Within Cambria, you’ll find an eclectic shopping district with something for everyone, especially if you enjoy art and antiques.  Most shops and galleries are clustered in close proximity to one another on the town’s East Village so walking is not only an option, it’s a joy because you’ll get to truly appreciate the quaint and eclectic architecture.  If you’d rather walk outside the concrete jungle, there are numerous walking trails in the area, including some adjacent to the beach.

You won’t find a McDonald’s or a Burger King in Cambria.  Nor will you find any of the other popular chains which dot the fruited plain.  What you will find are unique bistros and cafes–real restaurants with real food.  While several of its restaurants emphasize California cuisine and its hallmark of fresh, locally grown ingredients, Cambria has a surprising variety of dining options–from elegant fine-dining to family eateries, from Mexican to Thai, from seafood to sandwiches.  Best of all, there are a number of pet-friendly restaurants which welcome canine children.  It’s no wonder my friend Sandy Driscoll makes Cambria her first overnight stop during her annual treks to Northern California.

BLTA: applewood smoked bacon, vine ripe tomatoes, avocado and lettuce on focaccia with roasted red bell pepper aioli

For lovely patio dining on fresh and innovative gourmet cuisine, one of the most popular options in Cambria is the Indigo Moon Cafe which is housed in one of the town’s oldest historical buildings.  The enclosed patio provides a tranquil milieu amidst lush gardens.  It’s especially popular during Sunday brunch when live jazz is featured.  If you don’t opt for al fresco dining, make sure to check out the wooden beams on the ceilings of the main front room as they’re stamped with official Hearst Castle markings, designating them as having been used as shipping carts from the early 1900s.  I also spent quite a bit of time browsing the display of imported and domestic cheeses (California cheeses come from happy cows) in a display case leading to the patio.

Lunch at the quaintly named Indigo Moon is a casual affair, showcasing hearty and unusual sandwiches and housemade soups.  Fancier fare is available for dinner when seafood, lamb, pork chops and pasta are menu standards.  Did I mention the many varieties of cheese?  The restaurant’s savvy staff will happily recommend a wine pairing that goes best with the cheese you select.  The wine list features several specialty and affordable labels from the area as well as other domestic and imported wines.  If you don’t imbibe on adult beverages, there are cheeses which pair well with whatever libation you choose (even Dr. Brown’s root beer).

Duck Confit, bacon & slaw sandwich served hot on ciabatta

The cheese plate during our visit included a triumvirate of terrific cheeses any turophile will enjoy. During our visit, we enjoyed Sage Derby, Lamb Chopper and Fiscalini Bandage Cheddar.  Sage Derby is a semi-hard English cheese made from cow’s milk flavored with sage leaves which impart somewhat of a minty flavor.  The whimsically named Lamb Chopper, also made in Europe from sheep’s milk (a given) is soft and buttery with a redolent sweetness tinged with a barely perceptible hint of citrus.  It goes very well with fruits.  The Fiscalini Bandage Cheddar, made in Modesto, California is renowned for its luxurious balance of buttery, grassy, and savory flavors.  Make sure to use the accompanying fruits (mission figs and sliced pears) as palate cleansers so as to truly discern and appreciate the nuanced flavors of these cheeses.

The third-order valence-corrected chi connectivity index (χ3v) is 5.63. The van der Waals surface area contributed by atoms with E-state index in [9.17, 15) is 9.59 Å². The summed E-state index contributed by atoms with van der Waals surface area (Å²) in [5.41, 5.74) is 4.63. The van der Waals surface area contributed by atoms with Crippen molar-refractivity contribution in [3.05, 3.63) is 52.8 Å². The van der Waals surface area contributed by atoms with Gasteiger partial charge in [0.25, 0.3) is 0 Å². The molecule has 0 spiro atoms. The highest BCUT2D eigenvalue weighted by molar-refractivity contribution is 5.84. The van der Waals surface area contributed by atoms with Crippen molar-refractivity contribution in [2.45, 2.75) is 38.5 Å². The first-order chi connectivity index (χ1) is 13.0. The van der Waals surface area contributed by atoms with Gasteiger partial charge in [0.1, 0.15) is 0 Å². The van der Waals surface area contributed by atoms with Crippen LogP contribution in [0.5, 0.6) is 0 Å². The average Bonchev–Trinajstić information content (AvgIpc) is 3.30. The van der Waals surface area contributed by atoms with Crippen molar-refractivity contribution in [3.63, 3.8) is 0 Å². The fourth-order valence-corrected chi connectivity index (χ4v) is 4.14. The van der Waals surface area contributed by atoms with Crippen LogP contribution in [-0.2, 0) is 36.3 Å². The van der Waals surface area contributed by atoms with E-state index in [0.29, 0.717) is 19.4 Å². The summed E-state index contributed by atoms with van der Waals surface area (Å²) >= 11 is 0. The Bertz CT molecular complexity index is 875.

As you peruse the lunch menu, you’ll be mesmerized by the California fresh soups, salads and starter options, any three or four of which will make an excellent tapas-style lunch.  Were we not planning on walking and not waddling through the town, we would have had at least two starters and the sandwiches we ultimately settled upon from a line-up of excellent sandwich options.  Now, you can have a BLTA (applewood smoked bacon, vine ripened tomatoes, avocado and lettuce on focaccia with roasted bell pepper aioli) anywhere, even in New Mexico, but it won’t be as fresh as you can have it in California where the components are incomparably fresh and flavorful.  Even the accompanying sweet potato fries are unbelievably fresh, easily among the best we’ve had anywhere.  The roasted bell pepper aioli is simply wonderful.

Cookie Plate with Vanilla Bean Ice Cream: Chocolate Chip and Macadamia, Chocolate Chip and Snickerdoodle

The duck confit, bacon & slaw sandwich served hot on ciabatta is even better.  Piled on thickly, the duck confit (duck cooked in its own fat) is incredibly succulent without being oily and so sinfully rich, you’ll need to seek absolution after eating it.  The coleslaw is also moist, but not runny with salad cream.  It’s an excellent complement to the duck confit.  Then there’s bacon which goes well with absolutely everything (including ice cream and cookies).  The marriage of duck and bacon is one of those too good to be true couplings.